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From: firstname.lastname@example.org (Eric Y. Chang)
Subject: Re: fluorescent lamp inverter problem
Date: Fri, 3 Jan 2003 05:56:57 +0000 (UTC)
Organization: California Institute of Technology, Pasadena
NNTP-Posting-Date: Fri, 3 Jan 2003 05:56:57 +0000 (UTC)
X-Newsreader: TIN [version 1.2 PL2]
Da Man (email@example.com) wrote:
: Often the base only contains a magnetic ballast, and the starter is part of
: the tube socket, since the starters wear out. 4 pins are usually needed to
: fire up a tube without a high voltage kick.
Hi Jeff. The socket is pretty abbreviated. This lamp is designed only
for use with an electronic ballast which does provide such a kick. I
looked at some app notes, and they usually consist of some smart IC which
does this, in addition to running a PFC boost converter and a small
: > There are just two pins. One going into
: > each end of the tube. They usually do not have a starter.
: There is very likely a perminant starter bult into the plug of that tube if
: it only has 2 pins (usally in between the pins in a little protruding box
: (the starter is simular in size to a NE2 neon indicator bulb)). At least
: every 2 pin tube I saw had one built in. The 4 pin ones had the starter
: built in the base, or had an elecronic ballast instead of an magnetic one.
: Check with a normal tube to be sure. That really does sound like it has a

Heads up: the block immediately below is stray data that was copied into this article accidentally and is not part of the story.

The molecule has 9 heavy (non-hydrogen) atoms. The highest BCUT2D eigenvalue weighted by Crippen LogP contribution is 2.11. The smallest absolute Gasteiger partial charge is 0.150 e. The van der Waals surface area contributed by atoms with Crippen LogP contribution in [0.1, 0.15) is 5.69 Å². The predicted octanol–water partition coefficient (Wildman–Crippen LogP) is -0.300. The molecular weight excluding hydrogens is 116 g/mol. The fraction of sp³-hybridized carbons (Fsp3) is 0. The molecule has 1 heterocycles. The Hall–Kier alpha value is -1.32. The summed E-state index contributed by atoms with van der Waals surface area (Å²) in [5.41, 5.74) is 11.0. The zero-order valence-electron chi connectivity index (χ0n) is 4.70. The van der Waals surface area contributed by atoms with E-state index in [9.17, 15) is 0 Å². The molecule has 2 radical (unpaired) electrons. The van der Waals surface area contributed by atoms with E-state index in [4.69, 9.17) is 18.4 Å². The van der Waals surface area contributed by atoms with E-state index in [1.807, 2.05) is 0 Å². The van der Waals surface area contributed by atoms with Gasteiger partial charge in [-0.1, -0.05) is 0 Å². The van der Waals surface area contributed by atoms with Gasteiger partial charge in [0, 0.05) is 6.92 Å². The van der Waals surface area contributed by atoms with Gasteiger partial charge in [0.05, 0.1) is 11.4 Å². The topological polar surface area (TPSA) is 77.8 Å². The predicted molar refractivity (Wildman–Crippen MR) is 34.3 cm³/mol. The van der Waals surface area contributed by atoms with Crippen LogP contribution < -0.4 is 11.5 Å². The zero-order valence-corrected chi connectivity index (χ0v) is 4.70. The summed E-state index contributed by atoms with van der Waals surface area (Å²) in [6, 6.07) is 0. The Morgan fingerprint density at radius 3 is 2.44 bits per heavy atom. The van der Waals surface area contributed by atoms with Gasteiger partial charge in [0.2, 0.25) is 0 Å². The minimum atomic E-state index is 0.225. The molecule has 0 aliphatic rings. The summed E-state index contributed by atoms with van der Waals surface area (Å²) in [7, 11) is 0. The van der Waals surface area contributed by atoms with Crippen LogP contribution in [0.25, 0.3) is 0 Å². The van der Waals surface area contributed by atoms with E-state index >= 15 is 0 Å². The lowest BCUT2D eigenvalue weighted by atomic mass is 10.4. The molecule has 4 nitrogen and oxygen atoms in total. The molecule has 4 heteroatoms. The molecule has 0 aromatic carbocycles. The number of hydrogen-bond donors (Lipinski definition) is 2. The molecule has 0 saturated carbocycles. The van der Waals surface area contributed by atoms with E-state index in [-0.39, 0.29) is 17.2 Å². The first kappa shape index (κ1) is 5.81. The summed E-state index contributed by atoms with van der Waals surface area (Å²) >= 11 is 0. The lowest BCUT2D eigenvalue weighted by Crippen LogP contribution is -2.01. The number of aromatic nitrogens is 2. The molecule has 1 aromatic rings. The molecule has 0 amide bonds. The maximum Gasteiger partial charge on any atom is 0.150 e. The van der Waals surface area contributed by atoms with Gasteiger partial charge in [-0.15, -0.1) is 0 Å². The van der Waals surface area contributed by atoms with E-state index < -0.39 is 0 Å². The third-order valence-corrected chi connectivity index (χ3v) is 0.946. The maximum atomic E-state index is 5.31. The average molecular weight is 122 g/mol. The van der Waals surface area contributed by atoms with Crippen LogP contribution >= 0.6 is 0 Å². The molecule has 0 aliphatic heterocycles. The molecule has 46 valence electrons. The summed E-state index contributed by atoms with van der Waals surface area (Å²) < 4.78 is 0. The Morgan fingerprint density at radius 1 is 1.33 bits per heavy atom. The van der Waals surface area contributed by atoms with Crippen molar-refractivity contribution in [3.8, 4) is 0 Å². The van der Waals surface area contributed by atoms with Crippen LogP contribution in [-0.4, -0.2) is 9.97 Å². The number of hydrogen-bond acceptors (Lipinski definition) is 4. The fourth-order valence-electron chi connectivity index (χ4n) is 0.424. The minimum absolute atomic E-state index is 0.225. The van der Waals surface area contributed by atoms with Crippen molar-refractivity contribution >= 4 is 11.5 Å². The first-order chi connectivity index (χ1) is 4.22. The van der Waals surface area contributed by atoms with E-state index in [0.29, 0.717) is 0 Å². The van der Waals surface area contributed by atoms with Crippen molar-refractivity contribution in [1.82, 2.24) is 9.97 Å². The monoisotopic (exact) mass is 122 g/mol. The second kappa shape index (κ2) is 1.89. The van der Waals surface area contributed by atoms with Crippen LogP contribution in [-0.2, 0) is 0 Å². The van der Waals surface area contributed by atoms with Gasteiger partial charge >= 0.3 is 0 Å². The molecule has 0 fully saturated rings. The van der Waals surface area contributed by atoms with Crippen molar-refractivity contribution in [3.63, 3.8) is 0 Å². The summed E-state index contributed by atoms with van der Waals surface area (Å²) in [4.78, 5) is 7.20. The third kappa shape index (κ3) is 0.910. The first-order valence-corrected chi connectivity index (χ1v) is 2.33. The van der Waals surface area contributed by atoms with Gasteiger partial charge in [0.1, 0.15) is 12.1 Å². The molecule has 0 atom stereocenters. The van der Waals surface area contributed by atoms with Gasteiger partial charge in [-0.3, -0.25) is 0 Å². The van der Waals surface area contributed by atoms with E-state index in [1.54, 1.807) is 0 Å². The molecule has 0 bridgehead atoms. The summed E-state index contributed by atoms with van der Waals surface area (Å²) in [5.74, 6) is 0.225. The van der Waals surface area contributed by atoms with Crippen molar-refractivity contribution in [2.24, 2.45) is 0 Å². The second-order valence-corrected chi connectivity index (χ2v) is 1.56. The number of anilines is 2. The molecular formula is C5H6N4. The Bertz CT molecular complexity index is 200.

: starter in it, with the blue flash and then the tube going out. Besides,
: what else would make a blue flash?
That is a great idea. I'll have to dig up a regular tube (with filaments)
Meanwhile, I found an interesting www site which said something about the
folly of using a non-square loop ferrite (such as the ones found in PC
power supplies) in a Royer type fluorescent inverter transformer. The
main point is that these kinds of topologies work best with a square loop
material. Since the author did not have such a core, he improvised by
changing the geometry of a PC power supply core so that the region of
saturation is limited in volume. From the basis of power dissipation,
this has a similar effect to squaring up the hysteresis loop. He goes
on to say that this is even better than using a salvaged TV flyback
transformer core. This does not completely answer my question, but it
does go a long way.
Thanks for all the suggestions.
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